Every pickup soccer game is unique, in the players who play, the rules they follow, the shape and surface of the pitch, the post-match rituals, and so on. One more defining feature is the game goals themselves, which run the gamut from wholly improvised to the best money can buy.

Futbol NYC pulled together a gallery of goals from some of the games we play in regularly in and around New York, starting with the one above, from Sunday 3-touch, a game in Fairfield, New Jersey that we get out to as often as possible. A sextet of 16-inch-tall plastic training markers are huddled together to form a tight rectangular; if the ball touches any part of any cone, it’s a score. The cones are made out lightweight plastic, with holes designed for training bars making them lighter still. That means they really fly when a well-struck ball crashes into them.

This contraption comes from Fort Greene Soccer Club. The orange traffic cones are just the right height, while the telescoping bar makes it easy to adjust the goal width depending on the size of the game. The long-standing rule is that if any part of the goal is knocked over as the ball passes through, it’s no goal. That’s made for some fiery disputes over the years (“the ball hit the bar!” “no way, it was the defender’s foot!”) in keeping with the competitive spirit of the game. And the fact that the goals consist of, ahem, found objects is an apt reflection of FGFC’s rebel spirit.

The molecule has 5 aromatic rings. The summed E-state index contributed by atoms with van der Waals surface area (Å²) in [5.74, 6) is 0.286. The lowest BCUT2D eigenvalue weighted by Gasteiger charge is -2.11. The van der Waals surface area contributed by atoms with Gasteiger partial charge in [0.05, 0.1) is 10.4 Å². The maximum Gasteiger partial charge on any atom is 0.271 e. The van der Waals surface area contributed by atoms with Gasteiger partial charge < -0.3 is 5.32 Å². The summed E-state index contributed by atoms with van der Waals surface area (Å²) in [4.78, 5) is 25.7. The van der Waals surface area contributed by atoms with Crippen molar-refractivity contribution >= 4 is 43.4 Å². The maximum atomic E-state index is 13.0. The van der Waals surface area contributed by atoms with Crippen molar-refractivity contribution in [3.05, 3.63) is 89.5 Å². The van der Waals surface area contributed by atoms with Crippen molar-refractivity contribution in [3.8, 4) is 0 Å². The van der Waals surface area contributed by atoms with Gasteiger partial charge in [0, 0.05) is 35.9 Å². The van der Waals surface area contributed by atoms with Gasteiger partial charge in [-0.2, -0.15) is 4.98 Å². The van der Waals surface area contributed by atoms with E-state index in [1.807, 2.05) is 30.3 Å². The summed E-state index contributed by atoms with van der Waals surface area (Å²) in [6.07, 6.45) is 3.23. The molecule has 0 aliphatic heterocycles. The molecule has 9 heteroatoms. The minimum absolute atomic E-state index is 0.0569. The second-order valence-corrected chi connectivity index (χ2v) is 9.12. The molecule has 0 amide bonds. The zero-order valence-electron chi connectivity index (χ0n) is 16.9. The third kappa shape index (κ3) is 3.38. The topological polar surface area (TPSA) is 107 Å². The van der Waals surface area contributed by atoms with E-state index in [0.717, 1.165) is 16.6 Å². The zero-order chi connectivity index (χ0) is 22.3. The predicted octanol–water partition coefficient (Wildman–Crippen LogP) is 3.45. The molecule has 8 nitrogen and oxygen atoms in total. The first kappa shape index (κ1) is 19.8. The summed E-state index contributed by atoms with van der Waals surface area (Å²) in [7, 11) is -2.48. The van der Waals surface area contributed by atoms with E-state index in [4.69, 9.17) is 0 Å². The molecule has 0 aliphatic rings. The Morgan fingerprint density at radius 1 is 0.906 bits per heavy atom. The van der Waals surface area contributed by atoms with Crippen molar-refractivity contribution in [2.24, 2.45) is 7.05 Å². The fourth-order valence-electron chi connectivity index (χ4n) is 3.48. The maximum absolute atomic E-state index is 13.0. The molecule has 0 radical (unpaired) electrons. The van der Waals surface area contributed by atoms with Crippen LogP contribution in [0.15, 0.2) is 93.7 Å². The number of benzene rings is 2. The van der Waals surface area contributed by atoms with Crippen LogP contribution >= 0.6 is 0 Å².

The pop-up might be the most common type of pickup goal in the city. The compact design and handy carrier makes for easy transport, plus they’re fairly affordable (though the super cheap models tend to break easily). The pop-up shown here is from First Touch FC in Williamsburg, which is one of the city’s most efficient games, thanks to the reliable turnout, solid skill set, and prompt start and end times. Pop-ups are the perfect fit.

The knock against pop-ups is that even well-made models can be a little flimsy, plus they don’t stay put on a windy day unless you anchor them down (tough to do on turf). That’s where metal goals have the edge. This beauty here, shown before kickoff of a Bed-Stuy Football Club game in Cadman Plaza, is from Farpost Soccer Company. The game’s organizer is a thorough and methodical guy, so he did his homework finding a top-quality goal. The all-aluminum construction with powder finish stand up the elements, as well as hard-hit shots. The goals width adjust from 4 to 8 feet to accommodate expanding numbers of players on the pitch.

Here’s another metal-frame goal from a different pickup game at Cadman Plaza. This game tends to be smaller sides, 5-v-5 often, so the squat goal is a nice fit. Made by Samba, it measures 5-by-3-foot with a fitted mesh net. The goal is extremely solid, like a steel cage, making it well-matched to the fast, hard-charging play that defines this weekly contest.

Four metal trashcans and a wide open space are enough to play ball. That’s the approach shown here, at one of several Sunday morning matches played in Brooklyn’s Parade Grounds. It’s a reliable solution, since trashcans are readily available. Just don’t go crashing too hard into them or you’ll end up on the injured reserve for sure. And it’s always good policy to drag the cans back to the perimeter of the field—or they might be locked up by an ornery parks worker the next time you come out to play.


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